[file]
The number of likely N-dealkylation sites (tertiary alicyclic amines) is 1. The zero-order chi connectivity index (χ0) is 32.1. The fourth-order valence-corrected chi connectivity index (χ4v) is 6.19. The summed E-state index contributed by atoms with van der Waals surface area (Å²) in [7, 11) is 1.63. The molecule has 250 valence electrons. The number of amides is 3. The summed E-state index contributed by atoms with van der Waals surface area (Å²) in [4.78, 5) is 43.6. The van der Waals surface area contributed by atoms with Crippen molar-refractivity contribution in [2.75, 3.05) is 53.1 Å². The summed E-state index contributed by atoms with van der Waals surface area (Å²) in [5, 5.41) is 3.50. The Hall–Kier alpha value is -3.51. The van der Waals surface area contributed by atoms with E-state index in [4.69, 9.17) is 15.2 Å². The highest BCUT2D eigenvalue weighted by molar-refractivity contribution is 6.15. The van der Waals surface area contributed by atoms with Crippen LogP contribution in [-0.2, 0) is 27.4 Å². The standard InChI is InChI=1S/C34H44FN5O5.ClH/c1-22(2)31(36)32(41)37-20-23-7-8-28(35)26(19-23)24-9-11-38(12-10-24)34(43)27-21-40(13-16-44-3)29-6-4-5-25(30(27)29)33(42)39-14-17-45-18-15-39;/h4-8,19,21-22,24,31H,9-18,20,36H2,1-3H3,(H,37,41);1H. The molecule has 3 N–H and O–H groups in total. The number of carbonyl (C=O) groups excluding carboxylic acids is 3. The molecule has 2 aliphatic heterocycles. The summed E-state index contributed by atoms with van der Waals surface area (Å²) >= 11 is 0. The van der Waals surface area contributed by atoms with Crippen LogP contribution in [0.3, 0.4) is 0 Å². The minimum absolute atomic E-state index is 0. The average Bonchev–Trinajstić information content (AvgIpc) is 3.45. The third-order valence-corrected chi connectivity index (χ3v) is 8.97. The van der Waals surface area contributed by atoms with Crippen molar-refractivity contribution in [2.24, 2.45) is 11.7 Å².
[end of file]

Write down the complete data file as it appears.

The number of likely N-dealkylation sites (tertiary alicyclic amines) is 1. The zero-order chi connectivity index (χ0) is 32.1. The fourth-order valence-corrected chi connectivity index (χ4v) is 6.19. The summed E-state index contributed by atoms with van der Waals surface area (Å²) in [7, 11) is 1.63. The molecule has 250 valence electrons. The number of amides is 3. The summed E-state index contributed by atoms with van der Waals surface area (Å²) in [4.78, 5) is 43.6. The van der Waals surface area contributed by atoms with Crippen molar-refractivity contribution in [2.75, 3.05) is 53.1 Å². The summed E-state index contributed by atoms with van der Waals surface area (Å²) in [5, 5.41) is 3.50. The Hall–Kier alpha value is -3.51. The van der Waals surface area contributed by atoms with E-state index in [4.69, 9.17) is 15.2 Å². The highest BCUT2D eigenvalue weighted by molar-refractivity contribution is 6.15. The van der Waals surface area contributed by atoms with Crippen LogP contribution in [-0.2, 0) is 27.4 Å². The standard InChI is InChI=1S/C34H44FN5O5.ClH/c1-22(2)31(36)32(41)37-20-23-7-8-28(35)26(19-23)24-9-11-38(12-10-24)34(43)27-21-40(13-16-44-3)29-6-4-5-25(30(27)29)33(42)39-14-17-45-18-15-39;/h4-8,19,21-22,24,31H,9-18,20,36H2,1-3H3,(H,37,41);1H. The molecule has 3 N–H and O–H groups in total. The number of carbonyl (C=O) groups excluding carboxylic acids is 3. The molecule has 2 aliphatic heterocycles. The summed E-state index contributed by atoms with van der Waals surface area (Å²) >= 11 is 0. The van der Waals surface area contributed by atoms with Crippen LogP contribution in [0.3, 0.4) is 0 Å². The minimum absolute atomic E-state index is 0. The average Bonchev–Trinajstić information content (AvgIpc) is 3.45. The third-order valence-corrected chi connectivity index (χ3v) is 8.97. The van der Waals surface area contributed by atoms with Crippen molar-refractivity contribution in [2.24, 2.45) is 11.7 Å².